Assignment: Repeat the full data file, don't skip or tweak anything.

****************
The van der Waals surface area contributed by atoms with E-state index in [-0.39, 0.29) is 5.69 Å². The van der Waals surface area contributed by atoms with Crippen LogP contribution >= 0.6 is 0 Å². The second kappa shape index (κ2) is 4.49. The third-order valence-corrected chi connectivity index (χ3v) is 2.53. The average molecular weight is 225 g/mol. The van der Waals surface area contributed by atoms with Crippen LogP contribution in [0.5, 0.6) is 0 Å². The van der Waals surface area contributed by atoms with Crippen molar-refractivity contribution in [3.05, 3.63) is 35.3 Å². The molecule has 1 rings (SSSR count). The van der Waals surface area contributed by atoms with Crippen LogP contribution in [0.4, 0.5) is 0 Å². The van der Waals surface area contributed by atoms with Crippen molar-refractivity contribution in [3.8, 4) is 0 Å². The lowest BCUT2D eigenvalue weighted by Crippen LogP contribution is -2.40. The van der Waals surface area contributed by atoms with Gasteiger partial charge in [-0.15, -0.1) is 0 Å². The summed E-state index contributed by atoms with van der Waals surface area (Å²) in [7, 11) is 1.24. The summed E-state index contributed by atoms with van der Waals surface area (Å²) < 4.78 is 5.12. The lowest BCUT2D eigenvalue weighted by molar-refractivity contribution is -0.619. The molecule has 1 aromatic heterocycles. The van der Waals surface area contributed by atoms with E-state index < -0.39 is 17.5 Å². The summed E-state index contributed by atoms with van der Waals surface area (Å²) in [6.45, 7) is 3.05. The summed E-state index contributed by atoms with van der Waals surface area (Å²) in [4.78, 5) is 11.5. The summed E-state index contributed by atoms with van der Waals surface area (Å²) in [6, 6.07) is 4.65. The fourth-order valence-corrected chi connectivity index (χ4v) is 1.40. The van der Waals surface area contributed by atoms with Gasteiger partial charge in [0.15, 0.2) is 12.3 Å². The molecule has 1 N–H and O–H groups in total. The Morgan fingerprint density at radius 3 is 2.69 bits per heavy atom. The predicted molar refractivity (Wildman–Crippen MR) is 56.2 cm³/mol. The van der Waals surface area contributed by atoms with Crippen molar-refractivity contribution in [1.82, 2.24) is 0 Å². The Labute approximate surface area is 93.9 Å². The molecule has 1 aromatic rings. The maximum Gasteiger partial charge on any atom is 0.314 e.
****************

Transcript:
The van der Waals surface area contributed by atoms with E-state index in [-0.39, 0.29) is 5.69 Å². The van der Waals surface area contributed by atoms with Crippen LogP contribution >= 0.6 is 0 Å². The second kappa shape index (κ2) is 4.49. The third-order valence-corrected chi connectivity index (χ3v) is 2.53. The average molecular weight is 225 g/mol. The van der Waals surface area contributed by atoms with Crippen LogP contribution in [0.5, 0.6) is 0 Å². The van der Waals surface area contributed by atoms with Crippen molar-refractivity contribution in [3.05, 3.63) is 35.3 Å². The molecule has 1 rings (SSSR count). The van der Waals surface area contributed by atoms with Crippen LogP contribution in [0.4, 0.5) is 0 Å². The van der Waals surface area contributed by atoms with Crippen molar-refractivity contribution in [3.8, 4) is 0 Å². The lowest BCUT2D eigenvalue weighted by Crippen LogP contribution is -2.40. The van der Waals surface area contributed by atoms with Gasteiger partial charge in [-0.15, -0.1) is 0 Å². The summed E-state index contributed by atoms with van der Waals surface area (Å²) in [7, 11) is 1.24. The summed E-state index contributed by atoms with van der Waals surface area (Å²) < 4.78 is 5.12. The lowest BCUT2D eigenvalue weighted by molar-refractivity contribution is -0.619. The molecule has 1 aromatic heterocycles. The van der Waals surface area contributed by atoms with E-state index < -0.39 is 17.5 Å². The summed E-state index contributed by atoms with van der Waals surface area (Å²) in [6.45, 7) is 3.05. The summed E-state index contributed by atoms with van der Waals surface area (Å²) in [4.78, 5) is 11.5. The summed E-state index contributed by atoms with van der Waals surface area (Å²) in [6, 6.07) is 4.65. The fourth-order valence-corrected chi connectivity index (χ4v) is 1.40. The van der Waals surface area contributed by atoms with Gasteiger partial charge in [0.15, 0.2) is 12.3 Å². The molecule has 1 N–H and O–H groups in total. The Morgan fingerprint density at radius 3 is 2.69 bits per heavy atom. The predicted molar refractivity (Wildman–Crippen MR) is 56.2 cm³/mol. The van der Waals surface area contributed by atoms with Crippen molar-refractivity contribution in [1.82, 2.24) is 0 Å². The Labute approximate surface area is 93.9 Å². The molecule has 1 aromatic rings. The maximum Gasteiger partial charge on any atom is 0.314 e.